I liken old school General Managers of professional sports teams to fundamental investors. The GMs that have not yet embraced the trend of data mining and statistical analysis – under the umbrella that’s now being labeled as “Sports Analytics” – are being left behind, sliding down the leader board or being fired outright.
This is not unlike old school fundamental investors who try to hang on to old ways in this internet age of visual analysis. To these investors, I extend a warm invitation to join our inner circle of Technical Analysis.
But back to the pro sports managers. I find it mildly amusing that this trend towards intensive number crunching and the dissecting of pro sports games in new ways is finally catching the attention of the major sports leagues. Even MIT is endorsing this new discipline by sponsoring events such as the MIT Sloan Sports Analytics Conference. We visual investors (technical analysts, chartists or whatever label you care to give us) have been doing this with reams of stock market data for 80 years or more. I humbly submit to you that the Pittsburg Penguins of the NHL might be better served hiring not just a statistical PhD but a seasoned Chartered Market Technician (CMT) who would be better able to present mountains of statistics in useable, enlightening, visually-friendly charts from which conclusions can flow more easily.
After all, we technical analysts are masters of the universe when it comes to charting and visual analysis. Stock market data is just random noise until it is dissected, analyzed and clearly charted so that profitable trading decisions can be executed. Likewise, pro sports data is also just noise until a capable visual analyst can format and present the data in a useable manner from which actionable conclusions may be drawn. We are after profits while they are after points.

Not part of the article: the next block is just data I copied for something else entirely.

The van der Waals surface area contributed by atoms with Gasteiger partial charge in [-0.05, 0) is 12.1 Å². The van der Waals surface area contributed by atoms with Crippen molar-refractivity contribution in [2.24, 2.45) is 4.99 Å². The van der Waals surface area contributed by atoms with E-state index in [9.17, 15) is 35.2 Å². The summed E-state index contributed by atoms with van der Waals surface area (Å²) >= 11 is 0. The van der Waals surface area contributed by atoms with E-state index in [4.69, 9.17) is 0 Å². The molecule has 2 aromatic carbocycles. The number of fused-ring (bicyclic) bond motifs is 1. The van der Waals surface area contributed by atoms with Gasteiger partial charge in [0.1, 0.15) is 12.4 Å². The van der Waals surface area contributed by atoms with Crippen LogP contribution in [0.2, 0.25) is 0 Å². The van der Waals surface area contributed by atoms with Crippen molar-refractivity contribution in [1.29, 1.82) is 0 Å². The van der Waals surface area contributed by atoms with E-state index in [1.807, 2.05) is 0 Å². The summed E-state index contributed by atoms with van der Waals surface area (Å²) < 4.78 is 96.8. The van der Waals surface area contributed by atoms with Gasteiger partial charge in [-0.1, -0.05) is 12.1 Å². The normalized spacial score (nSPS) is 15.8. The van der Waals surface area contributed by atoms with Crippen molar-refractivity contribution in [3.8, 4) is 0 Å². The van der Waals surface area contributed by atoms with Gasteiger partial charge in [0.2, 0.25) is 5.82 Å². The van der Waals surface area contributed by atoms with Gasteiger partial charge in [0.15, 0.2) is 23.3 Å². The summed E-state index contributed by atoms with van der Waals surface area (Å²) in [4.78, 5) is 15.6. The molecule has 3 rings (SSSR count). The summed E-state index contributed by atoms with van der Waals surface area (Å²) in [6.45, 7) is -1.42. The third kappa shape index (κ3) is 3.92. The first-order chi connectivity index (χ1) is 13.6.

The Carolina Hurricanes of the NHL recently announced the hiring of a Harvard-Berkeley trained chemist who is an expert in the manipulation of matter. It’s a very impressive endorsement of this Sports Analytics movement that they can seduce guys like him away from Silicon Valley with its stock options and generous salary scales. These days, it seems you don’t need to wear a team jersey to be paid the big bucks.
My long-time blog readers may recall that a few years ago I ranted about a number of presentations at the annual Certified Financial Analysts (CFA) conference I attended. Erudite speakers at the event pontificated for hours about their statistics and pages of data. I was very frustrated because I knew that any good chartists or CMT could have easily presented the same data clearly and concisely in a few visual graphs. Therein lies the gist of my present rant. What the Oakland Athletics Manager Billy Beane did with data mining and analytics as portrayed in baseball’s 2011 “Moneyball” movie is what is now being adopted into the mainstream of all professional sports. When we stock market technicians see that, we just smile and say, “It’s about time, guys. Welcome to our world. What took you so long?!”
Trade well; trade with discipline!
-- Gatis Roze, MBA, CMT
Developer of the StockCharts.com Tensile Trading ChartPack.
Presenter of the Tensile Trading DVD, Stock Market Mastery.
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